The South Isles (Suðr-eyjar) included the Isle of Man and the Hebrides, while the Northern Isles (Norðr-eyjar) included Shetland and Orkney, where Norse influence is thought to have been most significant among various cultures.

Norse leaders also became the ancestors of many clans within the western isles, including the famous “Clan MacLeod”. What’s more, they helped to inspire the names for many of the regions throughout Scotland, such as “Egilsay”, which translates to Eigil’s Island”.

The Isle of Man is perhaps the most interesting location to explore when looking at Vikings in Scotland.

The space, located in the middle of the Irish Sea, is considered by historians to be the melting point which brought together all of the different cultures which formed the Ireland we know today.

Interestingly, the origin of the name “Isle of Man” is still unknown.

What happened to the Vikings in Scotland?

So, what happened to the Vikings in Scotland?

The Viking settlement in Orkney quickly gave way to a much wider expansion of the Viking culture across the Scottish landscape. The Viking kings of Dublin and the earls of Orkney ruled most of the island throughout the 10th and 11th century.

However, the Gaelic culture and language remained strong among the locals, eventually developing into “Godelic”, which is now known as “Manx”.

During 1079, the Crovan dynasty gained significant prominence in Ireland, marking a turning point for the Isle of Man. The Kings of Norway, and the Vikings descendants of the time nominally dominated the kings of the Crovan dynasty.

However, in the 1260s, Norway and Scotland went to war over the Isle of Man, and Scotland came out as the victors.

Scottish culture had regained control of most of the region by the late 1200s, and Viking culture began to fade, though some elements did remain present for centuries after.

During the Battle of Neville’s Cross in 1346, the Scottish King David II was captured by an English group, and the Isle of Man was awarded to England as part of his ransom.

Vikings In Scotland

What are Scottish Vikings called?

The Scottish Vikings who emerged from ancestors of the Vikings who first appeared in Scotland were typically referred to as the “Norse-Gaels”. The Norse-Gaels evolved over time as a result of marriage between the Nordic invaders, and the Gaelic locals.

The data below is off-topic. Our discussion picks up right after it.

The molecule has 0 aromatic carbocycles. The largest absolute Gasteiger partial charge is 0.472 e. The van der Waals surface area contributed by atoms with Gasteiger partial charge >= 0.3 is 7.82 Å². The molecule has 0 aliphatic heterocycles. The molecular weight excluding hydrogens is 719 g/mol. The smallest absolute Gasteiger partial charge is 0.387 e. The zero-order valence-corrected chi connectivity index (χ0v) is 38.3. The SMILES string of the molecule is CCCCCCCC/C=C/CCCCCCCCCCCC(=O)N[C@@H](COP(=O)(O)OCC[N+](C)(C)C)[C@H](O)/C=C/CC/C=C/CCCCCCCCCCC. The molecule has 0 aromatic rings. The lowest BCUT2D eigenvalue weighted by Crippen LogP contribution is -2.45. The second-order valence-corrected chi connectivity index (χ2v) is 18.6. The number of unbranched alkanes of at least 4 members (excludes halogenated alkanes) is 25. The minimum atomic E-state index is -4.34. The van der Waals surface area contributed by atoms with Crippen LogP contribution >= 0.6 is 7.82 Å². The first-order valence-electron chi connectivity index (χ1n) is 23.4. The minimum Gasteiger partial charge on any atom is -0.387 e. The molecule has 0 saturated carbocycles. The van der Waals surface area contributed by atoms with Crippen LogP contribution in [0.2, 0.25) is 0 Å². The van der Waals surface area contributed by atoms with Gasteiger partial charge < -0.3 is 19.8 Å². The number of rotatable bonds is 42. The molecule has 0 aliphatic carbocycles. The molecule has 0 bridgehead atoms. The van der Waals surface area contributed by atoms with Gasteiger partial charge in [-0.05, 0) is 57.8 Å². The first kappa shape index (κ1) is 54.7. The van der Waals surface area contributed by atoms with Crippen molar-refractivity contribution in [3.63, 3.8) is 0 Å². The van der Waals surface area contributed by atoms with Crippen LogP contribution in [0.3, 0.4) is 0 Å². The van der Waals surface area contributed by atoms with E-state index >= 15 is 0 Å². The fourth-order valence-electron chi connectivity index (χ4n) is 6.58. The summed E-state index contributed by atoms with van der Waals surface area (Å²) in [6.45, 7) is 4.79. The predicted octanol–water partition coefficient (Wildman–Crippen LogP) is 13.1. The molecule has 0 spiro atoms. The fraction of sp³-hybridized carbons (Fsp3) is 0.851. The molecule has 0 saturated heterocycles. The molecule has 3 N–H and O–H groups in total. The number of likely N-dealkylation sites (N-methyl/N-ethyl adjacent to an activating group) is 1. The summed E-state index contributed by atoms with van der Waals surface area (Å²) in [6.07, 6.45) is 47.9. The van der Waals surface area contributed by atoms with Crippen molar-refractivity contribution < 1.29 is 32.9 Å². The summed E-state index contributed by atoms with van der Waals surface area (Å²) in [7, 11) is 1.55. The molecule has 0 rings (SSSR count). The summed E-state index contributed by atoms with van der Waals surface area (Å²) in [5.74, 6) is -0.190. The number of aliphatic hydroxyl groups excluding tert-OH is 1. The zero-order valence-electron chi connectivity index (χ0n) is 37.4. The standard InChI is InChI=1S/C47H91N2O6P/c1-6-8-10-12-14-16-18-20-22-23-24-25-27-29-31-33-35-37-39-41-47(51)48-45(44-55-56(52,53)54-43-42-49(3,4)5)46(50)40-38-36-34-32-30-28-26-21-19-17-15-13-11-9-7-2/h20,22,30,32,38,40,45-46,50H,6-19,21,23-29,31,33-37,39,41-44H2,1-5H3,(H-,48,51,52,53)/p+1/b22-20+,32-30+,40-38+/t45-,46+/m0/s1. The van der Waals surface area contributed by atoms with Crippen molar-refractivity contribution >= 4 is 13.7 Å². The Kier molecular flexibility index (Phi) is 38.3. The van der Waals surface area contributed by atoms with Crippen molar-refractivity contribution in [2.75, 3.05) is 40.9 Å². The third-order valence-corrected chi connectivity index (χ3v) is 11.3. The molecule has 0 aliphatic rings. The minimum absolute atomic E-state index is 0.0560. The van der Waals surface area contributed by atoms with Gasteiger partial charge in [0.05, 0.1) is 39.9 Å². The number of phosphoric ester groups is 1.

Today, Viking heritage in Scotland isn’t celebrated as often as it is in the Scandinavian region. However, there are still some ancestors of the Vikings in Scotland who continue to recognize their colorful background.

For instance, some of the Scottish people in the Shetland islands celebrate their heritage through an annual “Fire Festival”.

The Fire Festival commemorates the Vikings who once lived in the region, and is held every January in the town of Lerwick in the Shetland Islands. Here, people dress in Viking clothing and carry torches and axes throughout the town.

A Viking longship is often carried throughout the streets, before eventually being set ablaze and cast into the water.

Otherwise known as “Up Helly Aa”, the Fire Festival has emerged as Europe’s largest Viking fire festival, and is attended by thousands of people every year.

Vikings in Scotland: An incredible history

The Vikings in Scotland had a huge impact on the evolution of the Scottish culture. Thanks to their early settlement on the coastlines of Scotland, the Scottish Vikings contributed significantly to the varied DNA and genetic backgrounds of the Scottish people today.

Many of the Scottish families throughout the country right now can tie their history back to the early settlements which appeared in Scotland during the 8th to 13th century.

The Viking influence in Scotland can also still be seen among the various unique names given to different regions in the country. Plus, there are still celebrations drawing attention to these older settlers.

The presence of the Vikings in Scotland gives an interesting insight into how the Vikings and their adventurous nature impacted the development of various groups and countries across the globe.

While the Vikings may be a primarily Scandinavian group, they also helped to deliver Scandinavian concepts to multiple regions over the years.